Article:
I totally stole the title of this post. Motherhood in the Fatherland
was a column chronicling the cultural quirks of having a baby in Germany, written by Sabine, a Canadian also living here in Berlin who Tiffany met through other Canadians, and who it turns out is also the wife of a colleague of Sebastian's.
While I've long since ceased to be a German health care noob, I've never had a baby here (duh) or known that many people who have. Sabine's column had me laughing in agreement or provided useful maternity tips.
As an expecting mother I can choose to be seen by a midwife, an OB/GYN (a Frauenarzt) or a combination of the two. If I choose to have a midwife do all prenatal checkups I would still have seen a doctor for the three prescribed ultrasounds as well as a few other tests. I chose to see a midwife and my doctor in rotation.
The first midwife I interviewed asked if my gynecologist was from the east or the west. I live in the former East Berlin and there is apparently still an east/west medical divide, with older East German doctors being less open to working with midwives. I don't know how true this is, but my doctor is in the west and was completely supportive of working with a midwife.
I've been with my OB/GYN for 6 years now. Before staying with this doctor, who I see at least yearly, I saw two or three others. Here, it's typical to see your Frauenarzt instead of your GP for your yearly check-up. I like my Frauenärztin, she's professional, reassuring and practical. And yes, German gynecologists
talk a lot during exams, some typical questions during pelvic exams:"is work stressful, what sort of contraception do you use". Also, no curtains or gowns.
Throughout my pregnancy I've received no dire warnings or strange restrictions from her or the midwife that made me doubt the quality or currentness of care.
German health insurance covers a wide range of midwife services: prenatal check-ups, a prenatal course, at-home postpartum check-ups, daily and then tapering off, as well as breast feeding consultations, and finally a Rückbildung course for getting your abdomen, uterus and pelvic floor back into shape. You are free to choose a midwife for any or all of these services. Midwives offer a wide range of services not covered by health insurance, such as baby massage courses, weening consultations and acupuncture. Acupuncture said to help ease and reduce the length of labour is very popular.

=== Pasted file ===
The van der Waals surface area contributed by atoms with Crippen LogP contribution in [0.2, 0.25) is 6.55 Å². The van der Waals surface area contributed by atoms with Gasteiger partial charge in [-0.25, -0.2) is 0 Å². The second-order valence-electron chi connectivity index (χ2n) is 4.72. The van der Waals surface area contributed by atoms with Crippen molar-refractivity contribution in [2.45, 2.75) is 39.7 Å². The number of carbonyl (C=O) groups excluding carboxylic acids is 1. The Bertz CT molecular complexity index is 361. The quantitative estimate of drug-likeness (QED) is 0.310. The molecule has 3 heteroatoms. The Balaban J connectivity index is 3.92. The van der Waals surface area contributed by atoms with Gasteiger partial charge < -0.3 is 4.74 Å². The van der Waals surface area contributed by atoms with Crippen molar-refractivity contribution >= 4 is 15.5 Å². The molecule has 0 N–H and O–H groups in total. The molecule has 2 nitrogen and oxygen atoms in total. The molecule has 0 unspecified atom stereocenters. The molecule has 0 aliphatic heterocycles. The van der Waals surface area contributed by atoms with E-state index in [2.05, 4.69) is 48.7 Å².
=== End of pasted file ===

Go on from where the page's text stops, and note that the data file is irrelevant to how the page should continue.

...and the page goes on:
Sebastian and I attended a partner birthing course in our neighbourhood held by a local midwife. It was very informative, with detailed information about labour and birth, your pain control options, hospital processes, when to go to the hospital, other practical tips and included a special 10min dramatic enactment of escalating labour pains. Mostly it provided reassurance that birth is normal.
Women are free to choose to deliver at a hospital, a birthing house or at home. For the latter two, you need to be having an uncomplicated pregnancy and get your doctor's ok. Labour and birth are always attended by a midwife, even at the hospital and even if a doctor needs to be called for any complications, and not necessarily by the person who has been doing your prenatal care. Nevertheless, the rate of C-sections in Germany is still going up. Birthing houses have been closing and the number of midwives doing home births has been going down, supposedly due to the increased cost of insurance. I haven't investigated the causes thoroughly.
Despite being attracted to the idea of a home birth, we've chosen to go to a local hospital where the whole range of maternity and neo-natal care is offered. Early on we heard about and decided to engage a Beleghebamme, a freelance midwife with a contract at a hospital for deliveries. The Beleghebamme does my prenatal and postpartum care as well as delivering me at the hospital. We pay an extra fee to have the midwife on-call for the last trimester. The midwife is specifically at the hospital for us, does not have to care for multiple women at time unlike the midwives on-call and we won't have to go through a shift change. We've had a good response from doctors (including the east-trained doctor who did our prenatal screening, belying the rumour) and other midwives when they've asked after our birth plans.
My midwife, like my doctor, is reassuring and practical and I feel in good hands.
Now, with my due date only days away, I wait.
A selection of Motherhood in the Fatherland articles: